Grace Murray, from Belchertown, Massachusetts, doesn’t keep milk in the house, which isn’t a problem except when it comes time to bake. Tired of running out to buy some every time, she wondered about the best way to keep milk on hand for baking without it spoiling.
To find the best option, we put several types of milk to the test: canned evaporated milk (which sometimes is sold as “unsweetened condensed milk”); ultrahigh-temperature-processed (UHT) milk (sold in shelf-stable cartons); powdered milk (both whole and nonfat); and fresh whole milk we froze for storage, then thawed for use. We used each as a substitute for whole milk in cupcakes, custard and pancakes. Both the UHT milk and thawed frozen milk performed well in all tests—the UHT milk in fact produced the fluffiest, lightest cupcakes. One of the worst performers was the nonfat milk powder, which resulted in gummy, unappetizing cupcakes. By contrast, however, the whole milk powder—an ingredient that is less common than nonfat milk powder, but relatively easy to find online—produced solid results: The pancakes and cupcakes were tender and the custard set up nicely, with a smooth, velvety texture. Somewhere in the middle was the evaporated milk, which is whole milk that has had up to 60 percent of its water removed, a process that concentrates its natural sugars. In every test, baked goods made with evaporated milk came out dense. (This is why some bakers “reconstitute” evaporated milk by mixing it with equal parts water, adjusting the sugar and fat levels to be on par with regular whole milk.) Overall, we found that UHT milk might be the best option for nonmilk drinkers to keep on hand (and freeze any leftovers for future baking).
A Steamy Proposition
Some recipes for steaming foods call for adding herbs or other ingredients to the liquid. But Bob Rychlicki, of Virginia Beach, Virginia, wondered whether “flavored” steam can actually flavor the food it cooks.
When flavorful ingredients are added to steaming water, some of the flavor compounds are transferred to the steam, which we detect as aroma. But we suspected that those compounds don’t transfer in sufficient numbers to be detected by taste (which is less sensitive than our sense of smell) in the cooked food. To test this, we steamed plain boneless chicken breasts in a steaming basket set over simmering water to which we added four distinct savory items—rosemary, smashed garlic, lemon and bay leaves. This had no effect on flavor. We also tried taking those flavoring ingredients out of the liquid, instead placing them on top of the chicken in one test, and directly beneath the chicken (on the surface of the steamer basket) in another. This had a slight effect: Though faint, the flavors were detectable on the parts of the chicken that touched the aromatics. Unsurprisingly, this kind of direct contact transfers greater quantities of flavor molecules than steam does. By contrast, poaching foods in a flavored liquid proved to be far more effective, transferring the flavor compounds in a much higher concentration. So for best flavor, save your ingredients for poaching, not steaming.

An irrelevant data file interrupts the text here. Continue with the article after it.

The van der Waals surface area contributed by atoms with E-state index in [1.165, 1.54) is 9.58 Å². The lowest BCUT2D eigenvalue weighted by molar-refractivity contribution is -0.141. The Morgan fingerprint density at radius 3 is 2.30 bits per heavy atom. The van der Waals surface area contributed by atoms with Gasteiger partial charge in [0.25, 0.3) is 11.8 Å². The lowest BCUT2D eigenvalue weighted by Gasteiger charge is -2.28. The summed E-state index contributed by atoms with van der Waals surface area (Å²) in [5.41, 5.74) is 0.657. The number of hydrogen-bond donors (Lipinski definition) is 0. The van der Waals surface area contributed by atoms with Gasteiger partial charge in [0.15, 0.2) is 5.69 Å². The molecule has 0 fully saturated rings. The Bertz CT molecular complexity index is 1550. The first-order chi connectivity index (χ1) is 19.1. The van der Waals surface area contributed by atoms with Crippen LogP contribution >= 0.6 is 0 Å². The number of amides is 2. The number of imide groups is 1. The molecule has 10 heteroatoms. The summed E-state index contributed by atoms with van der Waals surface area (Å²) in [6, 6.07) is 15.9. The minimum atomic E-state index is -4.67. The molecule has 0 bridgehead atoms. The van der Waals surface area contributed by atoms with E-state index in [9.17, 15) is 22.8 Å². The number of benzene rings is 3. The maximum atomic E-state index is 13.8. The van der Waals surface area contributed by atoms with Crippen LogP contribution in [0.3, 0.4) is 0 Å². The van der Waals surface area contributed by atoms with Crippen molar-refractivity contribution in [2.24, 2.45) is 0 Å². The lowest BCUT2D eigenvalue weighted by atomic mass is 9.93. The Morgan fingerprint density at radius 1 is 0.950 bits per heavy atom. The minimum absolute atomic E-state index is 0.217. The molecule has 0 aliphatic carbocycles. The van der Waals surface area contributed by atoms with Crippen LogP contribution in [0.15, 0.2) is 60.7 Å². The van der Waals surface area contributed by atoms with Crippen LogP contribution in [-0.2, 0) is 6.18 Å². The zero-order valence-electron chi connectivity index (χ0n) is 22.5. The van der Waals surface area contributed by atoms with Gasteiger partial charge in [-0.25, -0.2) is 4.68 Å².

Rising From the Past
Chef Craig Prestero, of Corpus Christi, Texas, had never encountered a cookie that uses yeast as a leavener. That is, until he recently heard of a recipe for pan de polvo (a Mexican shortbread) that does. He was curious whether there is any benefit to baking cookies with yeast.
These days, leaveners such as baking soda and baking powder are commonplace, but it wasn’t always the case. In fact, they didn’t become household items until the 19th century. Before that, cooks often relied on yeast—which feeds on the sugars in flour, producing carbon dioxide gas that creates air bubbles that cause doughs to rise—for leavening power, including in cookies. Many traditional cookie recipes still call for yeast, including Arnhemse meisjes (Dutch sugar cookies) and Burgenländer Kipferl (Austrian butter crescents), as well as many types of spritz cookie. To see how yeast handled more contemporary cookie recipes, we made three different batches of chocolate chip cookies—one using baking soda, another yeast and the third without any leavener at all. The cookies made with baking soda turned out best, baking up chewy and better browned (baking soda’s high pH can enhance Maillard reactions, for better browning). To our surprise, though, the cookies made without any leavener came out perfectly tasty. As for the cookies with yeast? They were a bit cakier in texture, but still quite palatable. Still, unless you’re trying to faithfully recreate a baking recipe from yesteryear, we found little benefit to using yeast in cookies.